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Choosing a school for your son is one of those major decisions you will make as a parent. Researching and weighing up options, putting his name on a waiting list, attending admissions interviews and finally making a selection can feel like a long and drawn out process.

At the interview stage, or even when making enrolment enquiries with a school, quite often the focus is on what you need to be doing and the next steps in ‘the process’. 

Of course we’re not saying the enrolment process isn’t important – it is. But over and above this there are still the big picture questions – ‘Is this the right school for my child’ and ‘Is my child right for this school?’ It is a two-way process and if there isn’t a match, you should feel comfortable to make the call and look elsewhere.

Here’s what you need to know when choosing a school for your son.

Discerning parents should ask specific questions of any prospective school in an attempt to understand the following components. 

Values

“Is there a match between the values at home and the values held by the school?”

When there is, the student will feel comfortable and operate in an environment that they relate to. As a result, outcomes are likely to be positive. It is important that you agree with the values that the school instils in your son.

Curriculum and programs

“Is there suitable breadth in the programs offered to support the varied needs of all students?”

At a young age, it is very difficult to know what direction a child will take. Enrolling at a school with breadth and depth of programs will foster the opportunity for students to pursue a pathway suitable for their needs.

If your son has a specific ability or interest, it is important that this can be nurtured and developed at school. Equally, if your son experiences difficulties with learning or needs to be challenged, then it is vital to ask how the school supports students on their individual learning pathways through learning enrichment or honours programs.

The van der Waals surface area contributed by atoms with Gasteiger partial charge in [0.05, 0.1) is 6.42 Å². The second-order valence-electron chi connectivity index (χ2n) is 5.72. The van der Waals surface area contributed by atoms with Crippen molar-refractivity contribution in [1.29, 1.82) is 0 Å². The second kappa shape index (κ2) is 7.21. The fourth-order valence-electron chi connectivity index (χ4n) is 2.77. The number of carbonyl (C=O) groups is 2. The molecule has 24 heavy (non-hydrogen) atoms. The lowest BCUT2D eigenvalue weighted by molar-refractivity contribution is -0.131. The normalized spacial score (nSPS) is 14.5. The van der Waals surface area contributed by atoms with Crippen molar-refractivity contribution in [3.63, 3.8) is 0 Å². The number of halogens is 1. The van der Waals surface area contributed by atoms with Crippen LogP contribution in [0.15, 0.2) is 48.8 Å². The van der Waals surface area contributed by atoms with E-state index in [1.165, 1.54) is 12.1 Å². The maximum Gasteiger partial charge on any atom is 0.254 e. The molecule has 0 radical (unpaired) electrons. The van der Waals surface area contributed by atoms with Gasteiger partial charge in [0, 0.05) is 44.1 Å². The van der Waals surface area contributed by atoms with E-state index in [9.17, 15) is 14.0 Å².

You should also explore the extracurricular options that the school offers. For example, if your son is interested in music, can he explore this passion outside of the classroom with dedicated and talented tutors? 

Leadership

“What is the School Principal like? What does he value? What is his leadership style?”

Regardless of whether you choose private or public education, how the school is run will ultimately determine the quality of education your son receives. A strong leadership model filters through to every aspect of school life. If possible, try and meet with the School Principal to discuss his approach to leadership and education. 

Pastoral care

“Will my child be supported pastorally during his schooling?”

There are many different models of pastoral support and management. Parents should be comfortable knowing they have a contact at the school who is a strong advocate for their child. Schools with an effective pastoral model are likely to elicit better outcomes from their students.

Ask about the pastoral care program at the school and how they deal with issues that students might encounter during their time at school, such as bullying.

Comparison of schools

“What does this school offer compared to a school in my immediate locality?”

Schools are not usually willing to talk about the differences between themselves and other institutions, however, they are willing to discuss what they value. Ask yourself if the school’s values is what you are seeking, and compare to other schools’ offerings.

Educational philosophy

“What does the school consider education to be?”